Condo seekers just starting their search and looking to get a better grasp of how far their dollar will go in Toronto’s heated high-rise market have plenty of useful tools at their disposal, including mortgage calculators and rent versus buy simulators.
It’s when buyers start asking about how much space they can get for their dollar where things get slightly tricky.
Price per square foot (PPSF) signifies how much, on average, it costs for every additional square foot of space in a condo unit.
While the average price per square foot is the yardstick to which new and pre-construction condominiums are sold for, in Toronto’s resale market, hard numbers on PPSF are far harder to come by.
A big reason why that’s the case comes down to how condos are registered on the Multiple Listing Service (MLS). A general square foot range is required instead of a precise number. For example, if a condo’s dimensions are exactly 776 square feet, the property’s size will be shown as 700 to 799. If it’s 830 square feet, it’d fall in the range of 800 to 899 and so on.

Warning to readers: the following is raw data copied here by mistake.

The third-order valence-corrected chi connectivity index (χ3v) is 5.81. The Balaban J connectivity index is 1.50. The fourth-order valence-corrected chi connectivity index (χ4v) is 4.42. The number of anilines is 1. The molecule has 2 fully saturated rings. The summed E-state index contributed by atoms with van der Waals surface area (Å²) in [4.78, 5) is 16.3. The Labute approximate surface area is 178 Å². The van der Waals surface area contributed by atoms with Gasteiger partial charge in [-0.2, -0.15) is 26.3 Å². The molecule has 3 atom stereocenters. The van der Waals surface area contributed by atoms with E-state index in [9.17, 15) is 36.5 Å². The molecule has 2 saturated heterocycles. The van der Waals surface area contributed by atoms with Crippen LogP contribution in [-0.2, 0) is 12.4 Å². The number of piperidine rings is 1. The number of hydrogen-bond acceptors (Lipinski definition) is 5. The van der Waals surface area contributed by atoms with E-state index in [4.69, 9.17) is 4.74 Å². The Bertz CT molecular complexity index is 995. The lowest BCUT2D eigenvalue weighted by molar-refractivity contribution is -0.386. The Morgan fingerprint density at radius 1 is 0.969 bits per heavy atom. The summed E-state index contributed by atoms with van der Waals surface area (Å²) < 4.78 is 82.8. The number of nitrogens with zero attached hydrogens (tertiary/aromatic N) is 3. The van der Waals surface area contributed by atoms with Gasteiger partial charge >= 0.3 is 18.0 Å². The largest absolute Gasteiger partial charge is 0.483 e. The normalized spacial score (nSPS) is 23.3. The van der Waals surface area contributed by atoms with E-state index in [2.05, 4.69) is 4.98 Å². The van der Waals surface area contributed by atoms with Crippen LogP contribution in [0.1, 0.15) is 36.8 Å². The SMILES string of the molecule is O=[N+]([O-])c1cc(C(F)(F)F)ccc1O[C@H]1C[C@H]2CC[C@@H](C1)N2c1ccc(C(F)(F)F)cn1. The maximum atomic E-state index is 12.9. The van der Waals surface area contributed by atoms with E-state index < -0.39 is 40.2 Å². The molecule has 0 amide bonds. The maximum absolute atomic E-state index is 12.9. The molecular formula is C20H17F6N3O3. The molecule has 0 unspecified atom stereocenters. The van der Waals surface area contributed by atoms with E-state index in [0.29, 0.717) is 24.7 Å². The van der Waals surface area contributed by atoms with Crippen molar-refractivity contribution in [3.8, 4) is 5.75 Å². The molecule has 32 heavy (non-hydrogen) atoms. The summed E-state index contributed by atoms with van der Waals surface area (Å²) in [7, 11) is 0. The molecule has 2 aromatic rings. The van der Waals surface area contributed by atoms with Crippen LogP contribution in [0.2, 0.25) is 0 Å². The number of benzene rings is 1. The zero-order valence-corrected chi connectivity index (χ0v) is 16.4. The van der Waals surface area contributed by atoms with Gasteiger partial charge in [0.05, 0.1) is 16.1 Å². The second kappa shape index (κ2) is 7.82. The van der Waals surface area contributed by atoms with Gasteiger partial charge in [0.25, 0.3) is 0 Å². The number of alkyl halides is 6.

In order to identify the average price per square for a Toronto condo, TheRedPin.com took on the task of meticulously analyzing more than 6,000 condo sales between January and April of 2016. Given precise square foot measurements for condos aren’t available at mass, the brokerage rounded off available ranges and analyzed approximate measurements.
The finding yielded some interesting results, such as the fact that the approximate average price per square foot was $500 across Toronto as a whole and $622 for a unit in the downtown area.
Mapped out below (and listed at the end of the article) is a complete account of the average price per square foot for all of Toronto’s major condo hubs, which TheRedPin defined as communities that experienced at least 200 condo sales since the start of the year.
Approximate average price per square foot in Toronto
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The merits of measuring prices on a per square foot basis are clear: Rather than knowing solely what units are selling for, you’ll have a clearer picture of how much they’re selling for in relation to their size.
For buyers, that provides key insight on how much more (or less) they would be paying to live in a similar sized unit in one neighbourhood over the other. It also provides a hint into how “big” of a unit you can afford.
Bay Street Corridor
Islington City Centre
*PPSF provided is based on rounded off ranges and are not precise to the exact foot
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Flickr: Michael Coté